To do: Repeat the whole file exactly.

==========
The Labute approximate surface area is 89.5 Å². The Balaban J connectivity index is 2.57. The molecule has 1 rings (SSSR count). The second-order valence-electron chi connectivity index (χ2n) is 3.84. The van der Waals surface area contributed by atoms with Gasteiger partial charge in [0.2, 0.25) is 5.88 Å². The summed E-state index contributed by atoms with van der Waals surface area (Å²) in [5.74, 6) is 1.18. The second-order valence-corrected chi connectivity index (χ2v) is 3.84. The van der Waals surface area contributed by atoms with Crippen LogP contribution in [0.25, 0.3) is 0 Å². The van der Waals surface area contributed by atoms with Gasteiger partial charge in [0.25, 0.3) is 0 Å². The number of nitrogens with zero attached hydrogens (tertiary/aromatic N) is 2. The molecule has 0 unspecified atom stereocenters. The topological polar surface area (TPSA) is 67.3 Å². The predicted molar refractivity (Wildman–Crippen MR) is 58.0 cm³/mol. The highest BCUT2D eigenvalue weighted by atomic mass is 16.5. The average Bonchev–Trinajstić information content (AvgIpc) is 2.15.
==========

The Labute approximate surface area is 89.5 Å². The Balaban J connectivity index is 2.57. The molecule has 1 rings (SSSR count). The second-order valence-electron chi connectivity index (χ2n) is 3.84. The van der Waals surface area contributed by atoms with Gasteiger partial charge in [0.2, 0.25) is 5.88 Å². The summed E-state index contributed by atoms with van der Waals surface area (Å²) in [5.74, 6) is 1.18. The second-order valence-corrected chi connectivity index (χ2v) is 3.84. The van der Waals surface area contributed by atoms with Crippen LogP contribution in [0.25, 0.3) is 0 Å². The van der Waals surface area contributed by atoms with Gasteiger partial charge in [0.25, 0.3) is 0 Å². The number of nitrogens with zero attached hydrogens (tertiary/aromatic N) is 2. The molecule has 0 unspecified atom stereocenters. The topological polar surface area (TPSA) is 67.3 Å². The predicted molar refractivity (Wildman–Crippen MR) is 58.0 cm³/mol. The highest BCUT2D eigenvalue weighted by atomic mass is 16.5. The average Bonchev–Trinajstić information content (AvgIpc) is 2.15.